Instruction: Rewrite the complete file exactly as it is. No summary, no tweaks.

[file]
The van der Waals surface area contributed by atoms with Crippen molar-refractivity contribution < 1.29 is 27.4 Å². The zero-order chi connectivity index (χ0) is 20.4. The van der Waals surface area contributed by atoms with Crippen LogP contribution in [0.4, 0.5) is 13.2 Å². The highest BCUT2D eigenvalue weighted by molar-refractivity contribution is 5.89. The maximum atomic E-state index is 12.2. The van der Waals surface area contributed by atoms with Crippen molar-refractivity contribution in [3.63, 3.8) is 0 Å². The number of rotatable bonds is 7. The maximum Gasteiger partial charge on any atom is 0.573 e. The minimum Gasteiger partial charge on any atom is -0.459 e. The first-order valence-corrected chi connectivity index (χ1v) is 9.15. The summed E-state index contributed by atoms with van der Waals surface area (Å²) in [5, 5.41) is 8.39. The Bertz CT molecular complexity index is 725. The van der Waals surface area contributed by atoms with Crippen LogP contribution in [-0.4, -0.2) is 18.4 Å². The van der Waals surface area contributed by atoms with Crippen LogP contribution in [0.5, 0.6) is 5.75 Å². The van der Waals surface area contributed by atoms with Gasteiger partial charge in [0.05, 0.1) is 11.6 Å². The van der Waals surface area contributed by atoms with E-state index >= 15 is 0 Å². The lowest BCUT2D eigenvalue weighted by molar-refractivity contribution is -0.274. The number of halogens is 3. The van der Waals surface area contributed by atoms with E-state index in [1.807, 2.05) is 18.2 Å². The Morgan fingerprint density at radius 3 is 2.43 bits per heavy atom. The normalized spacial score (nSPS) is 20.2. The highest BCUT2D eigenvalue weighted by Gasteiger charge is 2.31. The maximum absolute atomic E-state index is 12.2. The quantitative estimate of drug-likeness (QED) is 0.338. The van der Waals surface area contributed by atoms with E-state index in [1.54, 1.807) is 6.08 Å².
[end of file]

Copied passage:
The van der Waals surface area contributed by atoms with Crippen molar-refractivity contribution < 1.29 is 27.4 Å². The zero-order chi connectivity index (χ0) is 20.4. The van der Waals surface area contributed by atoms with Crippen LogP contribution in [0.4, 0.5) is 13.2 Å². The highest BCUT2D eigenvalue weighted by molar-refractivity contribution is 5.89. The maximum atomic E-state index is 12.2. The van der Waals surface area contributed by atoms with Crippen molar-refractivity contribution in [3.63, 3.8) is 0 Å². The number of rotatable bonds is 7. The maximum Gasteiger partial charge on any atom is 0.573 e. The minimum Gasteiger partial charge on any atom is -0.459 e. The first-order valence-corrected chi connectivity index (χ1v) is 9.15. The summed E-state index contributed by atoms with van der Waals surface area (Å²) in [5, 5.41) is 8.39. The Bertz CT molecular complexity index is 725. The van der Waals surface area contributed by atoms with Crippen LogP contribution in [-0.4, -0.2) is 18.4 Å². The van der Waals surface area contributed by atoms with Crippen LogP contribution in [0.5, 0.6) is 5.75 Å². The van der Waals surface area contributed by atoms with Gasteiger partial charge in [0.05, 0.1) is 11.6 Å². The van der Waals surface area contributed by atoms with E-state index >= 15 is 0 Å². The lowest BCUT2D eigenvalue weighted by molar-refractivity contribution is -0.274. The number of halogens is 3. The van der Waals surface area contributed by atoms with E-state index in [1.807, 2.05) is 18.2 Å². The Morgan fingerprint density at radius 3 is 2.43 bits per heavy atom. The normalized spacial score (nSPS) is 20.2. The highest BCUT2D eigenvalue weighted by Gasteiger charge is 2.31. The maximum absolute atomic E-state index is 12.2. The quantitative estimate of drug-likeness (QED) is 0.338. The van der Waals surface area contributed by atoms with E-state index in [1.54, 1.807) is 6.08 Å².